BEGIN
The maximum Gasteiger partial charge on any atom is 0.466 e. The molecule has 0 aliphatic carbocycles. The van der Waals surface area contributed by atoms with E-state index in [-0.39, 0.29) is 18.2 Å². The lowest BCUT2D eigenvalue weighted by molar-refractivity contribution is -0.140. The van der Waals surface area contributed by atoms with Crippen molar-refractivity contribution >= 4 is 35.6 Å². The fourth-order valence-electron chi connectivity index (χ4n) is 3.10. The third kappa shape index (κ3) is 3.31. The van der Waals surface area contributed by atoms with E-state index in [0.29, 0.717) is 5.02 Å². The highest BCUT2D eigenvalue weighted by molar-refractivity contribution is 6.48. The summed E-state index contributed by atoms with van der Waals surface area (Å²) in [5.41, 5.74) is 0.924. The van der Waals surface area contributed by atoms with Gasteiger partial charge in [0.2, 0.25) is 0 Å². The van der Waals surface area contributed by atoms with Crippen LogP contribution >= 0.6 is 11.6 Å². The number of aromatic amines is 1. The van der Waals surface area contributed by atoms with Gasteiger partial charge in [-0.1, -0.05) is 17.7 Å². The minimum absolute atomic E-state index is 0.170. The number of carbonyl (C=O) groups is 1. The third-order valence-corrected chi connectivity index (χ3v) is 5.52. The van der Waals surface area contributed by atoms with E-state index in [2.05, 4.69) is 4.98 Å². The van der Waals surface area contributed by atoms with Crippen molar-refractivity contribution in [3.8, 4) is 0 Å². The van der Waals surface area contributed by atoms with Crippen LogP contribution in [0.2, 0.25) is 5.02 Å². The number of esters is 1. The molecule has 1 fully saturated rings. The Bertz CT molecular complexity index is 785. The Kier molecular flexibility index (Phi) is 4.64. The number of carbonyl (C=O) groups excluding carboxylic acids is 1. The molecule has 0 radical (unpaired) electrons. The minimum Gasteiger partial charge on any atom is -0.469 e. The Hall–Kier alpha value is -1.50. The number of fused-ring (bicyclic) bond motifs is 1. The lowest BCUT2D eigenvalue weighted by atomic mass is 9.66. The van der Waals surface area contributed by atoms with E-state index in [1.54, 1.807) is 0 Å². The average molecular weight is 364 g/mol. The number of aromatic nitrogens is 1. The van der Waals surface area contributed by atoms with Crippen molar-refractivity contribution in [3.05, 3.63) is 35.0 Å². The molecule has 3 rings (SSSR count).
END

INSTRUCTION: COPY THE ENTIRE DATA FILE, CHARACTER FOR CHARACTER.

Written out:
The maximum Gasteiger partial charge on any atom is 0.466 e. The molecule has 0 aliphatic carbocycles. The van der Waals surface area contributed by atoms with E-state index in [-0.39, 0.29) is 18.2 Å². The lowest BCUT2D eigenvalue weighted by molar-refractivity contribution is -0.140. The van der Waals surface area contributed by atoms with Crippen molar-refractivity contribution >= 4 is 35.6 Å². The fourth-order valence-electron chi connectivity index (χ4n) is 3.10. The third kappa shape index (κ3) is 3.31. The van der Waals surface area contributed by atoms with E-state index in [0.29, 0.717) is 5.02 Å². The highest BCUT2D eigenvalue weighted by molar-refractivity contribution is 6.48. The summed E-state index contributed by atoms with van der Waals surface area (Å²) in [5.41, 5.74) is 0.924. The van der Waals surface area contributed by atoms with Gasteiger partial charge in [0.2, 0.25) is 0 Å². The van der Waals surface area contributed by atoms with Crippen LogP contribution >= 0.6 is 11.6 Å². The number of aromatic amines is 1. The van der Waals surface area contributed by atoms with Gasteiger partial charge in [-0.1, -0.05) is 17.7 Å². The minimum absolute atomic E-state index is 0.170. The number of carbonyl (C=O) groups is 1. The third-order valence-corrected chi connectivity index (χ3v) is 5.52. The van der Waals surface area contributed by atoms with E-state index in [2.05, 4.69) is 4.98 Å². The van der Waals surface area contributed by atoms with Crippen molar-refractivity contribution in [3.8, 4) is 0 Å². The van der Waals surface area contributed by atoms with Crippen LogP contribution in [0.2, 0.25) is 5.02 Å². The number of esters is 1. The molecule has 1 fully saturated rings. The Bertz CT molecular complexity index is 785. The Kier molecular flexibility index (Phi) is 4.64. The number of carbonyl (C=O) groups excluding carboxylic acids is 1. The molecule has 0 radical (unpaired) electrons. The minimum Gasteiger partial charge on any atom is -0.469 e. The Hall–Kier alpha value is -1.50. The number of fused-ring (bicyclic) bond motifs is 1. The lowest BCUT2D eigenvalue weighted by atomic mass is 9.66. The van der Waals surface area contributed by atoms with E-state index in [1.54, 1.807) is 0 Å². The average molecular weight is 364 g/mol. The number of aromatic nitrogens is 1. The van der Waals surface area contributed by atoms with Crippen molar-refractivity contribution in [3.05, 3.63) is 35.0 Å². The molecule has 3 rings (SSSR count).